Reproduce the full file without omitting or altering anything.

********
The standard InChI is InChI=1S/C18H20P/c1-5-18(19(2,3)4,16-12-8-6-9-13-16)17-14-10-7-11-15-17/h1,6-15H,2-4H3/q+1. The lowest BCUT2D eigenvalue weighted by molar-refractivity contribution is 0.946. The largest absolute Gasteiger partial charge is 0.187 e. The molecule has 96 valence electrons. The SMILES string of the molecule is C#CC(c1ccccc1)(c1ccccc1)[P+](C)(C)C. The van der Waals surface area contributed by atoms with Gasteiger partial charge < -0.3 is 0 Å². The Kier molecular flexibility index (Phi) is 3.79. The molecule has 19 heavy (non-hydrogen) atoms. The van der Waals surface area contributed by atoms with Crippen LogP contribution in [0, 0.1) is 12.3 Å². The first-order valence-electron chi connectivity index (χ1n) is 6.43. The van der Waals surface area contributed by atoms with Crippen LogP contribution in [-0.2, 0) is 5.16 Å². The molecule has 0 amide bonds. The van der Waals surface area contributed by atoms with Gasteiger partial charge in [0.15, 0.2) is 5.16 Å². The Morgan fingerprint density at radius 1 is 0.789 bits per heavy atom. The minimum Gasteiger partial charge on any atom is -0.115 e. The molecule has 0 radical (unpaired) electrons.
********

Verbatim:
The standard InChI is InChI=1S/C18H20P/c1-5-18(19(2,3)4,16-12-8-6-9-13-16)17-14-10-7-11-15-17/h1,6-15H,2-4H3/q+1. The lowest BCUT2D eigenvalue weighted by molar-refractivity contribution is 0.946. The largest absolute Gasteiger partial charge is 0.187 e. The molecule has 96 valence electrons. The SMILES string of the molecule is C#CC(c1ccccc1)(c1ccccc1)[P+](C)(C)C. The van der Waals surface area contributed by atoms with Gasteiger partial charge < -0.3 is 0 Å². The Kier molecular flexibility index (Phi) is 3.79. The molecule has 19 heavy (non-hydrogen) atoms. The van der Waals surface area contributed by atoms with Crippen LogP contribution in [0, 0.1) is 12.3 Å². The first-order valence-electron chi connectivity index (χ1n) is 6.43. The van der Waals surface area contributed by atoms with Crippen LogP contribution in [-0.2, 0) is 5.16 Å². The molecule has 0 amide bonds. The van der Waals surface area contributed by atoms with Gasteiger partial charge in [0.15, 0.2) is 5.16 Å². The Morgan fingerprint density at radius 1 is 0.789 bits per heavy atom. The minimum Gasteiger partial charge on any atom is -0.115 e. The molecule has 0 radical (unpaired) electrons.